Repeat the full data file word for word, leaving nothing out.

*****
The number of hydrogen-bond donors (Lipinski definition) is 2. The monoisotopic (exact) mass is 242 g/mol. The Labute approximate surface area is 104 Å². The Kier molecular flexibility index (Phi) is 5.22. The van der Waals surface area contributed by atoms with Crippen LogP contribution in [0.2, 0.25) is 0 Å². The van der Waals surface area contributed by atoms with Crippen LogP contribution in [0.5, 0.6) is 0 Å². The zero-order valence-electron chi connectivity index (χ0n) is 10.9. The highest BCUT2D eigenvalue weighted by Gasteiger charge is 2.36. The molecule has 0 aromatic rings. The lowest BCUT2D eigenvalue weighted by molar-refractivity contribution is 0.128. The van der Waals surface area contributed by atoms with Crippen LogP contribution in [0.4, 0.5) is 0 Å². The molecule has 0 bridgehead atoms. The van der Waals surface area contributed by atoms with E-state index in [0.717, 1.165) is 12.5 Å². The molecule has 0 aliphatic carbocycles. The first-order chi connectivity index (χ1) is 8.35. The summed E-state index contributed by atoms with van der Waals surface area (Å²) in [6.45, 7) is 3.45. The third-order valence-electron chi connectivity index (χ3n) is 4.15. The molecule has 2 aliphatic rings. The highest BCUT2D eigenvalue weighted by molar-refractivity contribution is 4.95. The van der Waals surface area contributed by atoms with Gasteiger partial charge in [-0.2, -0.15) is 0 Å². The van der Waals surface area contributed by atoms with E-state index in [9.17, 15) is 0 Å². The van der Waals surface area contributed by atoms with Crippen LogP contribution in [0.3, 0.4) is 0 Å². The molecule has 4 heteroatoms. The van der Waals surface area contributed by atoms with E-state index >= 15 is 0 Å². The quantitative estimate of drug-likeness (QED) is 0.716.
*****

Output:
The number of hydrogen-bond donors (Lipinski definition) is 2. The monoisotopic (exact) mass is 242 g/mol. The Labute approximate surface area is 104 Å². The Kier molecular flexibility index (Phi) is 5.22. The van der Waals surface area contributed by atoms with Crippen LogP contribution in [0.2, 0.25) is 0 Å². The van der Waals surface area contributed by atoms with Crippen LogP contribution in [0.5, 0.6) is 0 Å². The zero-order valence-electron chi connectivity index (χ0n) is 10.9. The highest BCUT2D eigenvalue weighted by Gasteiger charge is 2.36. The molecule has 0 aromatic rings. The lowest BCUT2D eigenvalue weighted by molar-refractivity contribution is 0.128. The van der Waals surface area contributed by atoms with Crippen LogP contribution in [0.4, 0.5) is 0 Å². The molecule has 0 bridgehead atoms. The van der Waals surface area contributed by atoms with E-state index in [0.717, 1.165) is 12.5 Å². The molecule has 0 aliphatic carbocycles. The first-order chi connectivity index (χ1) is 8.35. The summed E-state index contributed by atoms with van der Waals surface area (Å²) in [6.45, 7) is 3.45. The third-order valence-electron chi connectivity index (χ3n) is 4.15. The molecule has 2 aliphatic rings. The highest BCUT2D eigenvalue weighted by molar-refractivity contribution is 4.95. The van der Waals surface area contributed by atoms with Gasteiger partial charge in [-0.2, -0.15) is 0 Å². The van der Waals surface area contributed by atoms with E-state index in [9.17, 15) is 0 Å². The van der Waals surface area contributed by atoms with Crippen LogP contribution in [0.3, 0.4) is 0 Å². The molecule has 4 heteroatoms. The van der Waals surface area contributed by atoms with E-state index >= 15 is 0 Å². The quantitative estimate of drug-likeness (QED) is 0.716.